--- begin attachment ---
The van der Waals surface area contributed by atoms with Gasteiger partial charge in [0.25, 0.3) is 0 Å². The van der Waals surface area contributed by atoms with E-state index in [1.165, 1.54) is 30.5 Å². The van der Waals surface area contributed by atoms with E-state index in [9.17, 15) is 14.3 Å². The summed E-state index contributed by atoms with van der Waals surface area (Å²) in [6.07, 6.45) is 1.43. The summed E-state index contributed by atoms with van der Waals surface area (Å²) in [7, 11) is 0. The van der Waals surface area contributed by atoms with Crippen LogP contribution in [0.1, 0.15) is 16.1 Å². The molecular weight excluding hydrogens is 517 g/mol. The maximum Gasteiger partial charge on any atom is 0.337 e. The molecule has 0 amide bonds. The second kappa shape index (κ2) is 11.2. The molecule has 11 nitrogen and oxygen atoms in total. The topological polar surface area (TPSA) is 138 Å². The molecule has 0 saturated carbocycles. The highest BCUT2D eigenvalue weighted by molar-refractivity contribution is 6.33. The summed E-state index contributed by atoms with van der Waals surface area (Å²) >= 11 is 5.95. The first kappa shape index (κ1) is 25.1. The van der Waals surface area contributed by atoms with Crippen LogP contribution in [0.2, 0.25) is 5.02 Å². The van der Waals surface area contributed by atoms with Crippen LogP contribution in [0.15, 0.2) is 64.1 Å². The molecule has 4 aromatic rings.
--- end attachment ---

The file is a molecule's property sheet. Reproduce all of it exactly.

The van der Waals surface area contributed by atoms with Gasteiger partial charge in [0.25, 0.3) is 0 Å². The van der Waals surface area contributed by atoms with E-state index in [1.165, 1.54) is 30.5 Å². The van der Waals surface area contributed by atoms with E-state index in [9.17, 15) is 14.3 Å². The summed E-state index contributed by atoms with van der Waals surface area (Å²) in [6.07, 6.45) is 1.43. The summed E-state index contributed by atoms with van der Waals surface area (Å²) in [7, 11) is 0. The van der Waals surface area contributed by atoms with Crippen LogP contribution in [0.1, 0.15) is 16.1 Å². The molecular weight excluding hydrogens is 517 g/mol. The maximum Gasteiger partial charge on any atom is 0.337 e. The molecule has 0 amide bonds. The second kappa shape index (κ2) is 11.2. The molecule has 11 nitrogen and oxygen atoms in total. The topological polar surface area (TPSA) is 138 Å². The molecule has 0 saturated carbocycles. The highest BCUT2D eigenvalue weighted by molar-refractivity contribution is 6.33. The summed E-state index contributed by atoms with van der Waals surface area (Å²) >= 11 is 5.95. The first kappa shape index (κ1) is 25.1. The van der Waals surface area contributed by atoms with Crippen LogP contribution in [0.2, 0.25) is 5.02 Å². The van der Waals surface area contributed by atoms with Crippen LogP contribution in [0.15, 0.2) is 64.1 Å². The molecule has 4 aromatic rings.